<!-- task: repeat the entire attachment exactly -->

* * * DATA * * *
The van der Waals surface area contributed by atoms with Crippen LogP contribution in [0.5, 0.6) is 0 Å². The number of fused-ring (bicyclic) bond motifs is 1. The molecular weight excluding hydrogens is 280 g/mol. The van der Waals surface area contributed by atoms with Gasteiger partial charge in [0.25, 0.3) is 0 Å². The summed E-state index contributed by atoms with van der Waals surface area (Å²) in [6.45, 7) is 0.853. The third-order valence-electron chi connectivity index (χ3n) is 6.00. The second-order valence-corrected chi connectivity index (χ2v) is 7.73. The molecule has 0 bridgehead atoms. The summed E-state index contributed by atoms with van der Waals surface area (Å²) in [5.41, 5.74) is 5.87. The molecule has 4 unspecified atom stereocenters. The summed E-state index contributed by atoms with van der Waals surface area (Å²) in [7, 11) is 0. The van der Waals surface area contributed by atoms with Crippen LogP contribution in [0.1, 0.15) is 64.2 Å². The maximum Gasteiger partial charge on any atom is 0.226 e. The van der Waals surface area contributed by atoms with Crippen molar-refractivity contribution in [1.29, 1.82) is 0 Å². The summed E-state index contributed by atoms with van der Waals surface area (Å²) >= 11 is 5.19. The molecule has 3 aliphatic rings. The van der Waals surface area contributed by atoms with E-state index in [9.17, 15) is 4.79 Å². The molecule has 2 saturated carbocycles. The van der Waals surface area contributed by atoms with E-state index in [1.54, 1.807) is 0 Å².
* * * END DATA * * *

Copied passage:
The van der Waals surface area contributed by atoms with Crippen LogP contribution in [0.5, 0.6) is 0 Å². The number of fused-ring (bicyclic) bond motifs is 1. The molecular weight excluding hydrogens is 280 g/mol. The van der Waals surface area contributed by atoms with Gasteiger partial charge in [0.25, 0.3) is 0 Å². The summed E-state index contributed by atoms with van der Waals surface area (Å²) in [6.45, 7) is 0.853. The third-order valence-electron chi connectivity index (χ3n) is 6.00. The second-order valence-corrected chi connectivity index (χ2v) is 7.73. The molecule has 0 bridgehead atoms. The summed E-state index contributed by atoms with van der Waals surface area (Å²) in [5.41, 5.74) is 5.87. The molecule has 4 unspecified atom stereocenters. The summed E-state index contributed by atoms with van der Waals surface area (Å²) in [7, 11) is 0. The van der Waals surface area contributed by atoms with Crippen LogP contribution in [0.1, 0.15) is 64.2 Å². The maximum Gasteiger partial charge on any atom is 0.226 e. The van der Waals surface area contributed by atoms with Crippen molar-refractivity contribution in [1.29, 1.82) is 0 Å². The summed E-state index contributed by atoms with van der Waals surface area (Å²) >= 11 is 5.19. The molecule has 3 aliphatic rings. The van der Waals surface area contributed by atoms with E-state index in [9.17, 15) is 4.79 Å². The molecule has 2 saturated carbocycles. The van der Waals surface area contributed by atoms with E-state index in [1.54, 1.807) is 0 Å².